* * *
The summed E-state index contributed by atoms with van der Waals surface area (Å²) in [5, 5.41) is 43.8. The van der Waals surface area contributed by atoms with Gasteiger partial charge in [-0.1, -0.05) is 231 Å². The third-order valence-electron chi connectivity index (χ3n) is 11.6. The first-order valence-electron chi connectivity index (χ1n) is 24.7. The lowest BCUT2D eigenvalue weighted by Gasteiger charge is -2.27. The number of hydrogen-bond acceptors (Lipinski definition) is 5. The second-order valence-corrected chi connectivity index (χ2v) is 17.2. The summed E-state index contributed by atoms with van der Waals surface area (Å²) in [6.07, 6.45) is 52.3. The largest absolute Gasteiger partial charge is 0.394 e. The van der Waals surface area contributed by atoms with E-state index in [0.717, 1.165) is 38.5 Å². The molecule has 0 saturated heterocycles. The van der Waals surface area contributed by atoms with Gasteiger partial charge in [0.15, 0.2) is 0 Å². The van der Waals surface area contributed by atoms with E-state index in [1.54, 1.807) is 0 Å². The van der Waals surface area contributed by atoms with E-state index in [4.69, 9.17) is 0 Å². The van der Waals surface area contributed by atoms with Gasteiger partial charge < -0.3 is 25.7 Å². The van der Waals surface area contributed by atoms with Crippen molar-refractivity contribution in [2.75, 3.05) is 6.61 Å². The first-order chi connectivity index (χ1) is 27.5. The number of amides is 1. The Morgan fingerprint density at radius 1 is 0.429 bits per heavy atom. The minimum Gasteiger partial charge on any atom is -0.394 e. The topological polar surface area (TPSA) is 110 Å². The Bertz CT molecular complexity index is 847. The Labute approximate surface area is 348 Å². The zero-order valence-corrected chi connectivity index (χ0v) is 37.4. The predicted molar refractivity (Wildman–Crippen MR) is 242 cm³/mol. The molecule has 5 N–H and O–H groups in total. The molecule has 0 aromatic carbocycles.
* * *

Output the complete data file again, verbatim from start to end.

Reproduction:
The summed E-state index contributed by atoms with van der Waals surface area (Å²) in [5, 5.41) is 43.8. The van der Waals surface area contributed by atoms with Gasteiger partial charge in [-0.1, -0.05) is 231 Å². The third-order valence-electron chi connectivity index (χ3n) is 11.6. The first-order valence-electron chi connectivity index (χ1n) is 24.7. The lowest BCUT2D eigenvalue weighted by Gasteiger charge is -2.27. The number of hydrogen-bond acceptors (Lipinski definition) is 5. The second-order valence-corrected chi connectivity index (χ2v) is 17.2. The summed E-state index contributed by atoms with van der Waals surface area (Å²) in [6.07, 6.45) is 52.3. The largest absolute Gasteiger partial charge is 0.394 e. The van der Waals surface area contributed by atoms with E-state index in [0.717, 1.165) is 38.5 Å². The molecule has 0 saturated heterocycles. The van der Waals surface area contributed by atoms with Gasteiger partial charge in [0.15, 0.2) is 0 Å². The van der Waals surface area contributed by atoms with E-state index in [1.54, 1.807) is 0 Å². The van der Waals surface area contributed by atoms with E-state index in [4.69, 9.17) is 0 Å². The van der Waals surface area contributed by atoms with Gasteiger partial charge < -0.3 is 25.7 Å². The van der Waals surface area contributed by atoms with Crippen molar-refractivity contribution in [2.75, 3.05) is 6.61 Å². The first-order chi connectivity index (χ1) is 27.5. The number of amides is 1. The Morgan fingerprint density at radius 1 is 0.429 bits per heavy atom. The minimum Gasteiger partial charge on any atom is -0.394 e. The topological polar surface area (TPSA) is 110 Å². The Bertz CT molecular complexity index is 847. The Labute approximate surface area is 348 Å². The zero-order valence-corrected chi connectivity index (χ0v) is 37.4. The predicted molar refractivity (Wildman–Crippen MR) is 242 cm³/mol. The molecule has 5 N–H and O–H groups in total. The molecule has 0 aromatic carbocycles.